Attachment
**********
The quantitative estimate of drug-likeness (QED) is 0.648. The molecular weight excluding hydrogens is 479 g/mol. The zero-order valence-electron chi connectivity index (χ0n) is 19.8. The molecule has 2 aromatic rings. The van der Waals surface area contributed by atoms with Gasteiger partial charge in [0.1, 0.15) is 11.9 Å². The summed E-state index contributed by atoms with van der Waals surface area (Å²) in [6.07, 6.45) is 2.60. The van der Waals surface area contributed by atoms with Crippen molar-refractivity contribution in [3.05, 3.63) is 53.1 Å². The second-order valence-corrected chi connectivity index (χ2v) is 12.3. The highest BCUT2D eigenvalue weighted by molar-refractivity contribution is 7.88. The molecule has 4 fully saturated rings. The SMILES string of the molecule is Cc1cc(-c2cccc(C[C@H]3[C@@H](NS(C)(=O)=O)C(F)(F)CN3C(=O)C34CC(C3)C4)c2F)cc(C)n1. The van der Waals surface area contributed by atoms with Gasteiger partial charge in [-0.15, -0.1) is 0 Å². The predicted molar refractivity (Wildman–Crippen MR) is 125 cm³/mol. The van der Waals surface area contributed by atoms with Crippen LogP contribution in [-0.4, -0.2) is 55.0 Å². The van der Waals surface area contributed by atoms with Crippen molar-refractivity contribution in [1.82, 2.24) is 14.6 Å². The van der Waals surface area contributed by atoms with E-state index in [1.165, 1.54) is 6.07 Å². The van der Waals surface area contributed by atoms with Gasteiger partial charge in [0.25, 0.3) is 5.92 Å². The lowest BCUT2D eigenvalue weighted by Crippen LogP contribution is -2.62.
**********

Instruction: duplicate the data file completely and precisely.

The quantitative estimate of drug-likeness (QED) is 0.648. The molecular weight excluding hydrogens is 479 g/mol. The zero-order valence-electron chi connectivity index (χ0n) is 19.8. The molecule has 2 aromatic rings. The van der Waals surface area contributed by atoms with Gasteiger partial charge in [0.1, 0.15) is 11.9 Å². The summed E-state index contributed by atoms with van der Waals surface area (Å²) in [6.07, 6.45) is 2.60. The van der Waals surface area contributed by atoms with Crippen molar-refractivity contribution in [3.05, 3.63) is 53.1 Å². The second-order valence-corrected chi connectivity index (χ2v) is 12.3. The highest BCUT2D eigenvalue weighted by molar-refractivity contribution is 7.88. The molecule has 4 fully saturated rings. The SMILES string of the molecule is Cc1cc(-c2cccc(C[C@H]3[C@@H](NS(C)(=O)=O)C(F)(F)CN3C(=O)C34CC(C3)C4)c2F)cc(C)n1. The van der Waals surface area contributed by atoms with Gasteiger partial charge in [-0.15, -0.1) is 0 Å². The predicted molar refractivity (Wildman–Crippen MR) is 125 cm³/mol. The van der Waals surface area contributed by atoms with Crippen LogP contribution in [-0.4, -0.2) is 55.0 Å². The van der Waals surface area contributed by atoms with Crippen molar-refractivity contribution in [1.82, 2.24) is 14.6 Å². The van der Waals surface area contributed by atoms with E-state index in [1.165, 1.54) is 6.07 Å². The van der Waals surface area contributed by atoms with Gasteiger partial charge in [0.25, 0.3) is 5.92 Å². The lowest BCUT2D eigenvalue weighted by Crippen LogP contribution is -2.62.